Authors: Kate Larkindale
he city bus creaked to a stop outside the hospital. I stepped off and listened to the doors wheeze shut behind me. The main building loomed above, blocking out the sunlight. I stood in its shadow and breathed for a few minutes, wanting to keep a taste of the outdoors, of summer and sun, in my mouth before I walked through the door.
When I couldn’t put it off any longer, I stepped up to the entrance and waited for the glass doors to glide open with their odd whisper-hiss. The smell hit me before I even walked inside, a sharp bleach scent that did little to cover the underlying stench of bodies failing their owners. I hated that smell. It dragged me back in time, made me feel like a little kid again, frightened, lonely, and hurting.
My sandals slapped against the beige linoleum. Great color scheme. The sour taste of vomit coated my tongue, and I had to fight to keep it from being real. I focused on something else, on the cotton candy sound of the elevator’s chime announcing its arrival on the ground floor. Jules was on Six, Mom said, so I headed in that direction.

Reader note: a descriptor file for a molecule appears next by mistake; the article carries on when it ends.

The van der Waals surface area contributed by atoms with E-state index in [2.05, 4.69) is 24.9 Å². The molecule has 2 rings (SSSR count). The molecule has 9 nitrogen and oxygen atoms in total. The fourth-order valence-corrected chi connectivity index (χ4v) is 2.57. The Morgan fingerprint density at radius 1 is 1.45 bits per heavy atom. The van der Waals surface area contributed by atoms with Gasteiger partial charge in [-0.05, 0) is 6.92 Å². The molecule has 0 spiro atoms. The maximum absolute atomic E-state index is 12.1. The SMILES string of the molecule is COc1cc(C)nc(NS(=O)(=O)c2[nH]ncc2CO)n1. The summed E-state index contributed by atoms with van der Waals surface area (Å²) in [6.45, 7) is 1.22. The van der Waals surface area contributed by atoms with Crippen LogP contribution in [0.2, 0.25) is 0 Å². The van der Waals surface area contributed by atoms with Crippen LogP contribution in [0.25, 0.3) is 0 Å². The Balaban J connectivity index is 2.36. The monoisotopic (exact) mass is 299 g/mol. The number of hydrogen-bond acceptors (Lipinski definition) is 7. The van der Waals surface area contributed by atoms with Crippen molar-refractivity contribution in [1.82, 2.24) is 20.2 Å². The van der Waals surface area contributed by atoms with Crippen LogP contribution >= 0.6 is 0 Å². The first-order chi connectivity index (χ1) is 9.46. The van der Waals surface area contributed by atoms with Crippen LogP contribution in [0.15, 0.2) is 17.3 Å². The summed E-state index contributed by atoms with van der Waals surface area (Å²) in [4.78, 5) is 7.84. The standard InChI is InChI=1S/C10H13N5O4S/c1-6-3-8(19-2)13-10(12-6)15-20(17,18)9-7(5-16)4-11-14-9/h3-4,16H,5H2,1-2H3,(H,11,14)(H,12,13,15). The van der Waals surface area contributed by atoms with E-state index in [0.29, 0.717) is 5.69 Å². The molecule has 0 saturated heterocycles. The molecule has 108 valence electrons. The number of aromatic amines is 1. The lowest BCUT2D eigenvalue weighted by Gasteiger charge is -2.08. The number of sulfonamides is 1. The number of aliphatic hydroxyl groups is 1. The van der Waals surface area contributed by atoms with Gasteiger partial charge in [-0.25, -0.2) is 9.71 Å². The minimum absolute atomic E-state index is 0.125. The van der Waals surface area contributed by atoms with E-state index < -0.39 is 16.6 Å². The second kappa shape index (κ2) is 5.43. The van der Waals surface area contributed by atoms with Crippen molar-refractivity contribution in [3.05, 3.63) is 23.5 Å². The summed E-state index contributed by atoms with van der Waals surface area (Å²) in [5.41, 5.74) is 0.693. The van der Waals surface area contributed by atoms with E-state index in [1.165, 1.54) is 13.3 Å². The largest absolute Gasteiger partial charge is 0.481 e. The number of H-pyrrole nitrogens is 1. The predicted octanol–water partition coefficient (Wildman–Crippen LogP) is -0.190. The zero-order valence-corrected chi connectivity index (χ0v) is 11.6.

I wished I didn’t know my way around the hospital so well. It only took me a couple of minutes to find Jules’s room, and going in was something I wanted to put off. I lingered in the corridor as long as I could without arousing suspicion before taking a deep breath of medicinal-flavored air and pushed open the door.
Jules was sitting up in bed, her face about the same shade of white as the sheets, her long dark hair matted to her head. She’d put on make-up, but over her pale skin, it was more like a mask.
“Hey,” I said, unable to think of anything else.
Her head turned slowly in my direction, her blue eyes dull and watery as they met mine. “Hi, Livvie.” Her voice had none of the yellow in it I was used to hearing. It rang brown and faded in my ears.
“How’re you feeling?” It was a dumb thing to say. How did I expect her to feel? This must’ve been her worst nightmare, the one she dreaded above all others, the one that had her lying awake in the middle of the night, her gut knotting and unknotting in terror.